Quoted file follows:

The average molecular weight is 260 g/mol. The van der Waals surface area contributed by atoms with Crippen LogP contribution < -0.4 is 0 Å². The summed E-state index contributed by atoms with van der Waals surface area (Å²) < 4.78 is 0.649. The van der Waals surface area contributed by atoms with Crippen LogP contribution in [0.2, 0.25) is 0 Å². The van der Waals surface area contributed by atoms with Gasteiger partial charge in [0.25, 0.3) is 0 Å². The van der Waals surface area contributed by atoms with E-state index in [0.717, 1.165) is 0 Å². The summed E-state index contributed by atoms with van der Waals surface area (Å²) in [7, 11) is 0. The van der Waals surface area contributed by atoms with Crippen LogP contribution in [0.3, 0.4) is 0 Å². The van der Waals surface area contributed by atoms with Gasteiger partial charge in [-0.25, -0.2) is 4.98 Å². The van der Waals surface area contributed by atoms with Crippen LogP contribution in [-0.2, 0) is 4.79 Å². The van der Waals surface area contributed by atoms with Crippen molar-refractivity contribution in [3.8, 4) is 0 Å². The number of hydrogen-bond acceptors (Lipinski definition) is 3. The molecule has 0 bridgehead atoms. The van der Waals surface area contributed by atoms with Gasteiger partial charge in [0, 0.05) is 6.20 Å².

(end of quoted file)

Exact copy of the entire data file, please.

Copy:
The average molecular weight is 260 g/mol. The van der Waals surface area contributed by atoms with Crippen LogP contribution < -0.4 is 0 Å². The summed E-state index contributed by atoms with van der Waals surface area (Å²) < 4.78 is 0.649. The van der Waals surface area contributed by atoms with Crippen LogP contribution in [0.2, 0.25) is 0 Å². The van der Waals surface area contributed by atoms with Gasteiger partial charge in [0.25, 0.3) is 0 Å². The van der Waals surface area contributed by atoms with E-state index in [0.717, 1.165) is 0 Å². The summed E-state index contributed by atoms with van der Waals surface area (Å²) in [7, 11) is 0. The van der Waals surface area contributed by atoms with Crippen LogP contribution in [0.3, 0.4) is 0 Å². The van der Waals surface area contributed by atoms with Gasteiger partial charge in [-0.25, -0.2) is 4.98 Å². The van der Waals surface area contributed by atoms with Crippen LogP contribution in [-0.2, 0) is 4.79 Å². The van der Waals surface area contributed by atoms with Crippen molar-refractivity contribution in [3.8, 4) is 0 Å². The number of hydrogen-bond acceptors (Lipinski definition) is 3. The molecule has 0 bridgehead atoms. The van der Waals surface area contributed by atoms with Gasteiger partial charge in [0, 0.05) is 6.20 Å².